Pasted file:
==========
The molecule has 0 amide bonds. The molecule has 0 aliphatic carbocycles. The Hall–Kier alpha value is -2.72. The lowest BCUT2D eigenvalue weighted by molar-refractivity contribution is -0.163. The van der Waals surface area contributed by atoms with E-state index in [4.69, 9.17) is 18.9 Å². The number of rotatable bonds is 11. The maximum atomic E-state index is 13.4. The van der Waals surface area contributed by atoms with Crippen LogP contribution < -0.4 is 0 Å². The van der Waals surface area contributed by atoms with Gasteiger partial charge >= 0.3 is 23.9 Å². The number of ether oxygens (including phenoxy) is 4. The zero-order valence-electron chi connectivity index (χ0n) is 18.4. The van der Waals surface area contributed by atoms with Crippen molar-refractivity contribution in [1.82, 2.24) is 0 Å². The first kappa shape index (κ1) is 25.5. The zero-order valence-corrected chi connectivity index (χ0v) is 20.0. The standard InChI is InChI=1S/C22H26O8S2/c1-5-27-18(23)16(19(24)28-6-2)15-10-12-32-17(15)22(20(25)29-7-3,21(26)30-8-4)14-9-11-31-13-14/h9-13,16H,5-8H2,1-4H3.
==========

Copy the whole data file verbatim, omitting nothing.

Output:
The molecule has 0 amide bonds. The molecule has 0 aliphatic carbocycles. The Hall–Kier alpha value is -2.72. The lowest BCUT2D eigenvalue weighted by molar-refractivity contribution is -0.163. The van der Waals surface area contributed by atoms with E-state index in [4.69, 9.17) is 18.9 Å². The number of rotatable bonds is 11. The maximum atomic E-state index is 13.4. The van der Waals surface area contributed by atoms with Crippen LogP contribution < -0.4 is 0 Å². The van der Waals surface area contributed by atoms with Gasteiger partial charge >= 0.3 is 23.9 Å². The number of ether oxygens (including phenoxy) is 4. The zero-order valence-electron chi connectivity index (χ0n) is 18.4. The van der Waals surface area contributed by atoms with Crippen molar-refractivity contribution in [1.82, 2.24) is 0 Å². The first kappa shape index (κ1) is 25.5. The zero-order valence-corrected chi connectivity index (χ0v) is 20.0. The standard InChI is InChI=1S/C22H26O8S2/c1-5-27-18(23)16(19(24)28-6-2)15-10-12-32-17(15)22(20(25)29-7-3,21(26)30-8-4)14-9-11-31-13-14/h9-13,16H,5-8H2,1-4H3.